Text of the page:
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Farce over Mallya

Farce over Mallya
Almost all the newspapers last Sunday had on the front page the report of Indian High Commissioner in London Navtej Sarna walking out of an event where industrialist Vijay Mallya was present. Mallya is a declared offender for money laundering and his presence was said to be a source of big embarrassment for the Indian envoy and he decided to leave.

 However, on closer examination, it is discerned that the embarrassment for the Indian envoy was less on account of Mallya’s presence and more on account of being taken to task by a hyper-active social media, which went on to comment about Mallya’s presence as “the absconder rubbing shoulders with the envoy”.

The very “dynamics” of the event would show that the government or its representative in London is little averse to Mallya'sname as far has it remained discrete and saved them from any embarrassment in public. Coming back to the event, it was scheduled to release lobbyists Suhel Seth’s book “Mantras for Success: India’s Greatest CEOs Tell You How to Win”. 

The function was organised by the 100 Foot Journey Club, set up as a collaboration between the Indian High Commission and London School of Economics (LSE) last month as a forum to discuss and debate issues of contemporary relevance within the India-UK sphere.

The club was launched in May with a talk at LSE on “Rethinking the Global Monetary System” by RBI Governor Raghuram Rajan. It would be interesting that in a month’s time the forum decided to schedule an event for known lobbyist releasing a book showcasing his corporate clientele. What was the criterion for the Indian High Commission to spend public money to fete a person whose client list and public lobbying is, as Shakespeare would put it, "not above suspicion."

Seth is an official lobbyist for Mallya but what probably gets him the government patronage is his known proximity to a powerful Minister in the Narendra Modi government. Though the Ministry of External Affairs (MEA) was at pains to explain that Sarna had nothing to do with Mallya’s presence at the event, the absconding industrialist claimed that he was indeed invited to the function. The very next day Mallya took to twitter to say that he did not gate-crash into the event as was being made out to be but was invited.

“Never gatecrashed in my life... I am not a gatecrasher and would never be one,” Mallya tweeted on Sunday after reports appeared that he was not among the invitees.

Mallya, who according to reports, had walked in soon after the event started, said on the micro-blogging site, “I went for my friend - the author. Sat quietly with my daughter and listened. Headline news and unfounded speculation followed.”

“No evidence, No charge sheet. Before claiming all this should I not be given a chance to pursue my legal remedies? Most unfair,” he said. Now, isn’t there a doubt about who is the author of the book and would Seth deny that he is not Mallya’s friend.

Earlier, the MEA statement defending Sarna’s presence had said, “The list of invitations for the LSE event was determined by LSE. They have written to the High Commissioner that Mallya was not on their list. They have also said that the event was advertised widely through social media and attendees were not required to register in advance. Mallya was certainly not an invitee to the reception at the High Commission for which the invitations were issued by the High Commission, and was not present.”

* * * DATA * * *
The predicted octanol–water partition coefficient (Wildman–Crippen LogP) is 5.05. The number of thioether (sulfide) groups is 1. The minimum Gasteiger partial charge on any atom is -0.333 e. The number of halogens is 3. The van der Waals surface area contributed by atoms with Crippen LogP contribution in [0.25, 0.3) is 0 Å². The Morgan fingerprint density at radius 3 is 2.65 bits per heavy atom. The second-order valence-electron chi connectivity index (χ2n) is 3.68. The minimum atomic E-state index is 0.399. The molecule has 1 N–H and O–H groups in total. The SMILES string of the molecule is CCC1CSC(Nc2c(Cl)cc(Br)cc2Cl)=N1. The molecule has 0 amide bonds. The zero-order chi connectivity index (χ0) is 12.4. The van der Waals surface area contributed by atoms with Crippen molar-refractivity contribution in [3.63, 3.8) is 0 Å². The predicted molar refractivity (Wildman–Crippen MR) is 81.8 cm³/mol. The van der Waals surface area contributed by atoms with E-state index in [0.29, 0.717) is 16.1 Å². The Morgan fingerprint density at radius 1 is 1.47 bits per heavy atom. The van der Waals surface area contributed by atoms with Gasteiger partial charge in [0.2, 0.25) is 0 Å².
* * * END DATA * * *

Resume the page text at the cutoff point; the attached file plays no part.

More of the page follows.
In his defence, Seth too took to twitter stressing that Mallya was not an invited guest at the event, which was an event open to anyone who wanted to attend. He tweeted, “About @TheVijayMallya at my book launch. It was an open @SAsiaLSE & advertised on Twitter. No specific invitations. Anyone could attend.

 Upon realising that @TheVijayMallya was in the audience as any other person, @NavtejSarna left before the Q&A expressing displeasure. The High Commissioner upon seeing Mallya walk in at the mid of the event got up and left. To say he rubbed shoulders or he met Mallya is incorrect.”

The larger question is not whether Mallya gate-crashed into the event or if he was invited, but what was the need for the government to host an event to facilitate the launch of a book by Suhel Seth, who has defended Mallya from every public forum notwithstanding the fact that Mallya is a declared offender in India. The Enforcement Department on June 12 attached moveable and immovable properties worth Rs 1,411 crore of Mallya and United Breweries (Holding) Limited.

A person is termed a proclaimed offender in a criminal investigation if the court decides that the accused has absconded or is concealing himself so that a warrant cannot be executed. As per the provisions of the CrPC, Mallya would be required to appear before the Prevention of Money Laundering Act (PMLA) court and the investigating agency within 30 days.

The whole incident makes one thing clear that in Mallya’s case, the government is running with the hare and hunting with the hound. What else explains the eagerness to host Suhel Seth’s event and cry foul over the presence of lobbyist’s best friend at the function. This indeed is duplicitous behaviour on part of the government and such moves only give credence to the allegations that Mallya was provided an escape and allowed to take refuge in the United Kingdom.

(The author is President Centre for Reforms, Development & Justice, and Consulting Editor, Millennium Post. Views expressed are strictly personal.)
Sidharth Mishra

Sidharth Mishra

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